I always thought if I worked hard, I’d feel confident. When I started working in fitness, I did my homework, put hours into accredited training programs and practiced and practiced. As a new business owner, I read books about successful entrepreneurs, and reached out to colleagues that I admired. And I confess an addiction to Shark Tank! But none of that gave me confidence. I lay awake wondering if I had made the right decision to go into the yoga mat business. Was I crazy to leave the pilates world and move into yoga? Was I too old to make such a major life change?
Similar self-doubts crept in when I began practicing Yoga. I worked hard at it, but felt intimidated watching everyone doing their headstands and wheels. How did they make it look so easy? After all, hadn’t I danced for part of my life? Wasn’t I a “movement” person? I knew I was fit. But the harder I tried, the more I felt defeated. I kept hearing my teacher say “yoga is not a competition”. Really? “Connect to your breath to bring your mind back to the present”. Seriously?
Over time, things changed. I studied with a variety of teachers some whose words resonated with me and some not so much. This was one of my first real awakenings. Not all yoga teachers connect with all students. The teachers who really spoke to me took time at the beginning of class. They explained some of the Sanskrit concepts. They encouraged us to set an intention for our practice that day like connecting to the earth, finding balance in our lives, or reaching beyond our comfort levels. The ones that touched me on a more spiritual level, not simply giving movement directives, were the teachers who helped me begin to experience yoga differently. I finally understood that yoga was less about exercise and more about connecting with something greater. By focusing inward, I was able to stop obsessing about the outward appearance of the poses. I began to take more chances. Eventually that translated into being able to lift my toes off in Crow and having the confidence to try a handstand albeit followed by tears.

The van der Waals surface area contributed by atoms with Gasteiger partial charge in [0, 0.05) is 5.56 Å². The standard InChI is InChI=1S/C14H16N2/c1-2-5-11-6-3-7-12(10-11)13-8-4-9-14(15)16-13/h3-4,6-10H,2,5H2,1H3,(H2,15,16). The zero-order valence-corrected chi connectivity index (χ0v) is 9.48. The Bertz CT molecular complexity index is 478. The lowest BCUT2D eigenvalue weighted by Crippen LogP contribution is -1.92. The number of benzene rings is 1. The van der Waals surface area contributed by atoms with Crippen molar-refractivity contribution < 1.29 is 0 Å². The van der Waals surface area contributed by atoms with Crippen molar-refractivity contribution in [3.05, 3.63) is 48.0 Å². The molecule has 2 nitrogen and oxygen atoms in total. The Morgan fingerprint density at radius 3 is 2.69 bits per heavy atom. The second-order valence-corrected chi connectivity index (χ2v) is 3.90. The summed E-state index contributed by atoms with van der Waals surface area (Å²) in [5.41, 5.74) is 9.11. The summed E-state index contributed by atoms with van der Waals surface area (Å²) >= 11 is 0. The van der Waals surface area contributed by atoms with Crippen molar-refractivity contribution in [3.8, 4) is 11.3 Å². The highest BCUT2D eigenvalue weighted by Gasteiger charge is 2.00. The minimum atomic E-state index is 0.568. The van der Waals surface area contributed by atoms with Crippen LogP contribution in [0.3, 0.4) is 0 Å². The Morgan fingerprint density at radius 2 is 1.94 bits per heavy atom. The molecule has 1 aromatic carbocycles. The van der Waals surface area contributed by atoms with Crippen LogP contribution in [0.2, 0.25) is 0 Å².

If Yoga is defined as the union of the “ego self” and the “divine self” then that is what was beginning to happen for me. I felt myself let-go in the movements. I was able to hold postures longer and found strength in my body that I could count on and not question. My flow became internal and external. Yoga continued to be strenuous work but I had attained a deeper understanding of what I was doing and why. Self- doubt no longer clouded my practice…my intentions were clear and I was able to face them head-on. I finally understood the meaning of Shanti: to remain centered in the face of obstacles.
I realize now that being perfect isn’t the goal. Yoga has taught me that if I lose my balance, there’s no shame in falling, and to rejoice when I feel my toes leave the earth.